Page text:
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Even though they are young and have been boxing for less than a year, brothers Jabohir and Hyotbek Sodikov can already point to their progress since arriving at Knockout Sports Club.

Jabohir, 8, touts his ability to do 20 sit-ups and push-ups — up from three. Hyotbek, 10, is proud of his overall increased conditioning.

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“My muscles are growing,” Hyotbek says proudly at the end of a recent practice. “And I can do more push-ups and I’m faster.”

The brothers are part of a dedicated group of 20 youths ages 5 to 12 who have found a home in Bel Air’s new boxing and kickboxing gym.

Youths account for almost half of the regulars at the 2,300-square-foot gym since it opened in January, according to Jonathan Gainey, owner of the Delaware-based Knockout Sports Club LLC, which owns similar gyms throughout the Mid-Atlantic.

Mila Robinson, 7, center, works out with instructor Eric Stamper, left, as Aubry Wands, 12, from right, and Callie Cordwell, 5, wait for their turns at Knockout Sports Club in Bel Air. The gym, opened since January, has attracted a sizable youth boxing following.
Mila Robinson, 7, center, works out with instructor Eric Stamper, left, as Aubry Wands, 12, from right, and Callie Cordwell, 5, wait for their turns at Knockout Sports Club in Bel Air. The gym, opened since January, has attracted a sizable youth boxing following. (Kenneth K. Lam)

“We’re offering something a little different and traditional,” Gainey says. “We’re going to progress the kids differently. We want them to be able to experience boxing and its conditioning and to apply it in the ring. A lot of kids suffer from self-confidence and bullying. Boxing is a great way to counter that.”

Hyotbek says he wasn’t suffering from a lack of self-esteem before entering the program.

“I was already confident,” he says firmly. “I just want to train. I don’t want to be a professional. I just want to train to be stronger.”

Their instructor, Brandon Fisher, who owns the Bel Air franchise, has been impressed with the duo from Bel Air.

“The fundamentals they have down pat. They are way past that point,” he says. “They are able to do longer combinations and we’re preparing them to spar if their parents are OK with that. They have progressed really well.”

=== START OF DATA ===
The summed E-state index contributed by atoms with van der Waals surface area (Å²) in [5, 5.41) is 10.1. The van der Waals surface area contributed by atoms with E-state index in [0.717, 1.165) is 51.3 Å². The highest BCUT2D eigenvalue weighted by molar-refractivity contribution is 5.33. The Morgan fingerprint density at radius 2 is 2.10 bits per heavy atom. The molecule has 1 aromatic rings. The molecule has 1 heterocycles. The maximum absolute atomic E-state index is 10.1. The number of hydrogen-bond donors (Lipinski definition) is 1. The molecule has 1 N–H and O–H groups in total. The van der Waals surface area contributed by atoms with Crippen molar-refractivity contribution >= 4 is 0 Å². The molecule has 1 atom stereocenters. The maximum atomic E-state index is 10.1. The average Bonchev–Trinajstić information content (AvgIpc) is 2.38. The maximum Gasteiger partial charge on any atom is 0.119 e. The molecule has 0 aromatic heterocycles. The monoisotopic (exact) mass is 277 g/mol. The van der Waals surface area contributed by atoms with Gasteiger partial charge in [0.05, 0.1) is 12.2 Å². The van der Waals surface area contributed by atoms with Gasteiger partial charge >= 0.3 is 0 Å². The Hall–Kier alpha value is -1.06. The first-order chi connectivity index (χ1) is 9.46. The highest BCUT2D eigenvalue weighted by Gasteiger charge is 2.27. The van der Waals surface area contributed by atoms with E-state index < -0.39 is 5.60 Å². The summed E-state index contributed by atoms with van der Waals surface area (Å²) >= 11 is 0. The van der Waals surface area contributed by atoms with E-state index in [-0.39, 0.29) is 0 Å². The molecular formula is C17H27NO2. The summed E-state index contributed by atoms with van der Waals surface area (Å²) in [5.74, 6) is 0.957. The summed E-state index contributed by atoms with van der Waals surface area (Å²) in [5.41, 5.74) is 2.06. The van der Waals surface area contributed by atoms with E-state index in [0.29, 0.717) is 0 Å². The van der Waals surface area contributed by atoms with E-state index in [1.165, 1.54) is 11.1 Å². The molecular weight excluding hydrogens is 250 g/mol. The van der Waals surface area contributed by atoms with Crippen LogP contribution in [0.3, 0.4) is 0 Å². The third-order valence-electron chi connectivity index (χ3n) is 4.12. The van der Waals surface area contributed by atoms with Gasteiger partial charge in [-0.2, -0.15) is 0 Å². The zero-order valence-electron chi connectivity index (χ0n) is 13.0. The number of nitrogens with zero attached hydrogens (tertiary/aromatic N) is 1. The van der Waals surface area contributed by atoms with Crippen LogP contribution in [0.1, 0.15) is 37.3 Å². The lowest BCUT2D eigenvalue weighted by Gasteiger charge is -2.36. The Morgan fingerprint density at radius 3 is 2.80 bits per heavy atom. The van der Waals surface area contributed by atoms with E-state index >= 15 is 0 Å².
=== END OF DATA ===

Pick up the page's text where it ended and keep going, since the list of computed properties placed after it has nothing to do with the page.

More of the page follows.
Knockout Sports Club is a rectangular space with white-hued walls, hardwood floors and sleek, black weighted punching bags, and black and blue tear-dropped bags for practicing uppercuts and other techniques. To the right of the entrance are assorted equipment, kettle bells and dumbbells. In the back is an 18 foot-by-18 foot square boxing ring with the business’ logo in the middle of the black zebra mat.

Classes for youths typically consist of conditioning and technique. In addition to sit-ups, push-ups and lifting weights, students jump rope and work with the weighted punching bags to perfect their punching form. The classes do not include sparring, which requires the permission of parents.

Betsy Dean, whose 10-year-old son Jonah has taken classes at the gym since it opened, says she would consider allowing her son to spar in the future.

“Right now he doesn’t do any boxing,” she explains. “It makes me nervous. But I’d be open to exploring that option in the future.”

Mitchell Nguyen, 12, left, works out with Hyotbek Sodikov, 10, at Knockout Sports Club in Bel Air.
Mitchell Nguyen, 12, left, works out with Hyotbek Sodikov, 10, at Knockout Sports Club in Bel Air. (Kenneth K. Lam)

Dean says she would recommend the classes to other children.

“I definitely say give it a try,” she says. “It’s so convenient for us. ... Jonah really enjoys it.”

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Gainey realizes that all of the children learn at different levels so his instructors look for ways to work with all levels.

“Instructors have a lot of energy and we teach them multiple ways,” he says. “It’s all about the effectiveness.”

Usually instructors will see a difference in the youths in about two weeks.

“Some kids are naturals,” he says. “Other kids it takes a little bit of time. We can pull it out of them.”

Fisher adds: “It takes a little bit of time. They are just quiet and then they open up.”

Knockout Sports Club owner Brandon Fisher, center, demonstrates a workout for Al Robinson, left, and Kelly Cordwell at the gym, which opened in January.
Knockout Sports Club owner Brandon Fisher, center, demonstrates a workout for Al Robinson, left, and Kelly Cordwell at the gym, which opened in January. (Kenneth K. Lam)

Dean has noticed positive changes in Jonah since he began taking classes at the gym in January.

“When he first did it, he lost 7 pounds,” she recalls. “It has given him some extra confidence.”

Dean says her son jumps at the chance to go to the class.

“He really loves it. He tries to go when he’s available. He enjoys the instructor,” she says. “He enjoys the other kids. Ninety-five percent of the time he comes out of there sweating and bright red.”

The gym offers packages including a year membership for $129 a month that includes three classes a week and a six-month membership for $450 that includes 25 classes. The gym also has an introductory offer where the first class is free.

Fisher says his gym bucks the stereotypical perception of a boxing gym.

“Some of them are run-down,” he acknowledges. “When you walk into our gym, it’s comforting. There’s music. Nice flooring. We’re trying to change the way that people view boxing and kickboxing. When people come in they are shocked with the way it looks.

“People can come in and have fun and learn,” Fisher says. “That’s why it’s been a big hit so far.”

Knockout Boxing and Fitness

223 Brierhill Drive (Greenbrier Shopping Center), Bel Air. 443-819-3024. knockoutboxingde.com

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